ProtonMail is an email platform run by a Swiss company called “Proton Technologies AG”. It offers an email application for the web and for mobile platforms. The main application is free to access and use, it comes with 500MB of email storage and a limit of 150 emails per day. There are two tiers of paid plans as well as a corporate package.
The “Plus” tier costs 4 Euros, US Dollars, or Swiss Francs a month when billed annually, and offers 5GB of email storage, up to 1000 emails per day, custom email domain names, and up to five email address aliases. The “Visionary” tier costs 24 Euros, US Dollars, or Swiss Francs a month when billed annually, and offers 20GB of email storage, up to 50 email aliases, up to 10 custom email domains, multi-user support, and no limit on how many emails you can send. The visionary tier also includes the visionary tier access to ProtonVPN.
What can’t ProtonMail protect you from
If your device is compromised in some way, there’s no guarantee that any data on your device is safe. The optional auto-lock feature on mobile requires a PIN code or biometric scan to unlock access, potentially protecting you from an attacker with physical access to your device. If someone is able to run code on your device, and you’re signed in, it’s possible for them to access your email. Your best protection against this risk is to follow security best practices to minimise the risk of your device ever being compromised.
ProtonMail can’t protect you from attackers gaining access to your account through guessing or tricking you into revealing the correct password. The only way to protect yourself against this form of attack is to use a long, complex, and unique password and to be vigilant for phishing emails.
Your emails are all stored in an encrypted format on ProtonMail’s servers using Zero Access encryption, meaning that they have no way to access your email. All emails sent from one ProtonMail account to another are always encrypted at every step of the process. Emails sent to third party email providers are encrypted where possible.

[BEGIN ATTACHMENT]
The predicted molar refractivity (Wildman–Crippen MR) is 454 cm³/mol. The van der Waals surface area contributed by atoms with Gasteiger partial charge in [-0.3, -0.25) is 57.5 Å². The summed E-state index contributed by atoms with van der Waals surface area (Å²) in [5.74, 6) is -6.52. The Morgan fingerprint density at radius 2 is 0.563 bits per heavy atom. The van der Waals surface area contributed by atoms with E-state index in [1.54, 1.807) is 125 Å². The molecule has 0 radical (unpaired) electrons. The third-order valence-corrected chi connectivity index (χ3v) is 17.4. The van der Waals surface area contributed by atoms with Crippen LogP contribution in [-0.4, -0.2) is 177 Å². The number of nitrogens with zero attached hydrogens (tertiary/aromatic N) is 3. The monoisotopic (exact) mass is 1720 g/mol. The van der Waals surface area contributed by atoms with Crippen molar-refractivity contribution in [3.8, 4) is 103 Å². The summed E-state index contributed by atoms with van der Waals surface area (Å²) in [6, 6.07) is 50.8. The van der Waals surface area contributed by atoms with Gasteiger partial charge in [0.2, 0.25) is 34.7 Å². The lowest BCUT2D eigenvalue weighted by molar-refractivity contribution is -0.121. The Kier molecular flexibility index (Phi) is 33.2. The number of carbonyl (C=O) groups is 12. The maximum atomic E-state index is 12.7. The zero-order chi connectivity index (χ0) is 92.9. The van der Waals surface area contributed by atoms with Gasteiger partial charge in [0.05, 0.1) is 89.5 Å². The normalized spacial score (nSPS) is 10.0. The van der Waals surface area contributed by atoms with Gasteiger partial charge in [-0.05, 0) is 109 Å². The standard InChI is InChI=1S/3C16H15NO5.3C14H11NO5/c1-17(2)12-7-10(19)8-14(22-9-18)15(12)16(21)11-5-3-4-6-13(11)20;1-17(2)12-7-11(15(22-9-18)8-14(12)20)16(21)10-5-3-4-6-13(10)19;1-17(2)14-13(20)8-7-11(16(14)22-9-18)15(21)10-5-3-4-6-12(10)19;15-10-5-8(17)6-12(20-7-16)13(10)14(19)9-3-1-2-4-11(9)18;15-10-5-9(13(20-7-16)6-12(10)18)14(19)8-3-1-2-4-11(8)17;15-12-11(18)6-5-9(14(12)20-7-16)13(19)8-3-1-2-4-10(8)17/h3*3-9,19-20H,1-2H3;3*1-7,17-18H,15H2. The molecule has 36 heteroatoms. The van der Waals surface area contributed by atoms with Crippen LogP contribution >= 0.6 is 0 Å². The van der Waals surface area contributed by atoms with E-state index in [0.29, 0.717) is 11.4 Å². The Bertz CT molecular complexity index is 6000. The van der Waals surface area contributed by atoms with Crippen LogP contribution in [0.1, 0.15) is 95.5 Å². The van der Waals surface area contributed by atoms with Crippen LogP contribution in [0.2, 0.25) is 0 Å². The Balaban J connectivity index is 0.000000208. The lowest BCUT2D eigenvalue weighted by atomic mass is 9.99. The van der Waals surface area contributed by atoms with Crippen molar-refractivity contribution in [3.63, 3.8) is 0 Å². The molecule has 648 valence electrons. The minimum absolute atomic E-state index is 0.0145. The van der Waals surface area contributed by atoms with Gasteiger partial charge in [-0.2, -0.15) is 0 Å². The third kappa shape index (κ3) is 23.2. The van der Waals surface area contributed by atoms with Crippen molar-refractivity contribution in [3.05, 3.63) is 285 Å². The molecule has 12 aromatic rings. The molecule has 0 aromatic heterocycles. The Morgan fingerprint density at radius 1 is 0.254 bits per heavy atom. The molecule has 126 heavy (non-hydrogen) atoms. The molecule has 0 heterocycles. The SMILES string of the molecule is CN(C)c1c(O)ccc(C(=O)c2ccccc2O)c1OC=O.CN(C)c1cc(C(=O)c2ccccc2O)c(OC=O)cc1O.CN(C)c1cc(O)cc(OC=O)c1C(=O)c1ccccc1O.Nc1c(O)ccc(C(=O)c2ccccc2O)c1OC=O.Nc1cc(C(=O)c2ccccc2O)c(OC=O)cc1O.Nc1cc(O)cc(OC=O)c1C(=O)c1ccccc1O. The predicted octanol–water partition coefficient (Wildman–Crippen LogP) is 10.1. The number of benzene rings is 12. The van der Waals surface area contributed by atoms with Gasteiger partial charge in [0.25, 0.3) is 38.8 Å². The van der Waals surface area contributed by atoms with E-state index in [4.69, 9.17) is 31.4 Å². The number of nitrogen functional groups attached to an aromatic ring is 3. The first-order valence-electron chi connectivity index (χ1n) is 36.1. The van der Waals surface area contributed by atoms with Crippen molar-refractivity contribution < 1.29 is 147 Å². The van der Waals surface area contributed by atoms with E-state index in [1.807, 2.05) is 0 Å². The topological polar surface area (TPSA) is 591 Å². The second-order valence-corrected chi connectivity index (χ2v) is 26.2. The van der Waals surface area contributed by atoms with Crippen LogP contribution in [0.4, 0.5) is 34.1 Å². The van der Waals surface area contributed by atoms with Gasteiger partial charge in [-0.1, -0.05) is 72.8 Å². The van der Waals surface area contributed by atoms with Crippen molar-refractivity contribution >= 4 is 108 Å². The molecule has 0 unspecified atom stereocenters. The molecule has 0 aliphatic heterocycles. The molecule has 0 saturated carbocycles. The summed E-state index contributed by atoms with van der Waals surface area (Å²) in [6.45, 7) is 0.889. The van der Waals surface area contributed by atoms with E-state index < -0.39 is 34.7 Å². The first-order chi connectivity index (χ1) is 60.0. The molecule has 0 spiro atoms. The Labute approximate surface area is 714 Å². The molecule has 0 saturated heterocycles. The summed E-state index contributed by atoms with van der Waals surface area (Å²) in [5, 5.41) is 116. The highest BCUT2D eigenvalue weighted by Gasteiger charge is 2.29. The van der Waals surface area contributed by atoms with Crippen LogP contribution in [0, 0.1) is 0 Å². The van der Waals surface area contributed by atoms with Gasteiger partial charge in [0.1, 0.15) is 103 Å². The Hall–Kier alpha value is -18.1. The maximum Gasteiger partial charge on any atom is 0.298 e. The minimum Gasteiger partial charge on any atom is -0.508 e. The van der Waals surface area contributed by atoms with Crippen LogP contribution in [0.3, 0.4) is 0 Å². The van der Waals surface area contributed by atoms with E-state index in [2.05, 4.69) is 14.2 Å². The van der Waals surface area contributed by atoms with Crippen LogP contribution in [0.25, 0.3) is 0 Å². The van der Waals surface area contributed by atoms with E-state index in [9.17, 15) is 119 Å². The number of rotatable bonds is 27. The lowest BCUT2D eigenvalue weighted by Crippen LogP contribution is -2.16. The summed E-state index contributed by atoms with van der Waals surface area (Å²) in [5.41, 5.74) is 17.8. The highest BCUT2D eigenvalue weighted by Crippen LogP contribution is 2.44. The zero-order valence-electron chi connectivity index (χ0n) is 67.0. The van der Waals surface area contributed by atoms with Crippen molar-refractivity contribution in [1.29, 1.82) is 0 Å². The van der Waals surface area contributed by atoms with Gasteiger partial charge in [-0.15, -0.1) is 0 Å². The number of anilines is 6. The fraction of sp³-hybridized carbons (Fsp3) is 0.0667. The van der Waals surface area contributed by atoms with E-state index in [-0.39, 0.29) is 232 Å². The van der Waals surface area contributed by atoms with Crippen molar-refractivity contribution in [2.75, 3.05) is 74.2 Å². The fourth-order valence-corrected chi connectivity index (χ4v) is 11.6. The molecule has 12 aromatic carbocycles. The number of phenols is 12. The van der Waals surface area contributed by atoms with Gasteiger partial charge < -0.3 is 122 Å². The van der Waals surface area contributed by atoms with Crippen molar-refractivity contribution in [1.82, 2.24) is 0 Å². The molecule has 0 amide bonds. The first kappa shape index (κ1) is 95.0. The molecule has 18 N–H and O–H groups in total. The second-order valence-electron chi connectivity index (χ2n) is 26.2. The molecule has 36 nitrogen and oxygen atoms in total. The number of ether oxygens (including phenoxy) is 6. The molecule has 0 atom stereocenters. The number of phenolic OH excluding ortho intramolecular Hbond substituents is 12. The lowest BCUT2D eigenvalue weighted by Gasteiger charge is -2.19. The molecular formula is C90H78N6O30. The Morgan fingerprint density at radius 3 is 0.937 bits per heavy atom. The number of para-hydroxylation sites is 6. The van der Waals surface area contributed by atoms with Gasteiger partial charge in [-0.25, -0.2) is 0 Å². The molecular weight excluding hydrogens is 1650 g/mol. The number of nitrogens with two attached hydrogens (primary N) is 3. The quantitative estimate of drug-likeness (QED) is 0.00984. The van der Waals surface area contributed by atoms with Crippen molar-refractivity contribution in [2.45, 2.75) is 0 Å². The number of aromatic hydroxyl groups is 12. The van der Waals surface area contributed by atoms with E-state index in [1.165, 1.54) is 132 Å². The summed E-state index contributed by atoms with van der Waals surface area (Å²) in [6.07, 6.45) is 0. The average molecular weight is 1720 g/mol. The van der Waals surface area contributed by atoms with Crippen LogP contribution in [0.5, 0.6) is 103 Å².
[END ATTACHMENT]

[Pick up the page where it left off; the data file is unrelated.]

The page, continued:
Emails can be further encrypted with a password that you would need to agree with or communicate to the recipient for them to be able to decrypt the message, through a form of PGP. The decryption key can be set to expire after a certain amount of time, after which the message becomes unreadable forever.
ProtonMail’s servers are located in a guarded former nuclear bunker in the Swiss Alps under a kilometre of granite, making it almost infeasible for any attacker to ever be able to gain unauthorised access to the infrastructure. This should also help to indicate how much the company values security and privacy, on top of the Swiss reputation for being champions of privacy and security.
ProtonMail’s security features and stance make it ideal for anyone with privacy concerns about traditional email providers, or anyone wanting to communicate sensitive information, such as companies with data security requirements, or journalists living under oppressive regimes. The Zero Access encryption means that ProtonMail can never hand over specific email data, however, under Swiss law they can be forced to hand over metadata, including IP addresses, when presented with a valid Swiss, and only Swiss, court order.
Tip: Foreign court orders carry no direct weight over ProtonMail. In fact, under Swiss law it is illegal for them to comply, however, the Swiss government can choose to approve the court order, at which point they must comply with or contest the order. This adds a level of protection from abuse from government overreach but still allows cooperation in cases that would be clearly in the public benefit such as helping to prevent imminent terrorist threats. Details of ProtonMail’s history in this regard can be found here.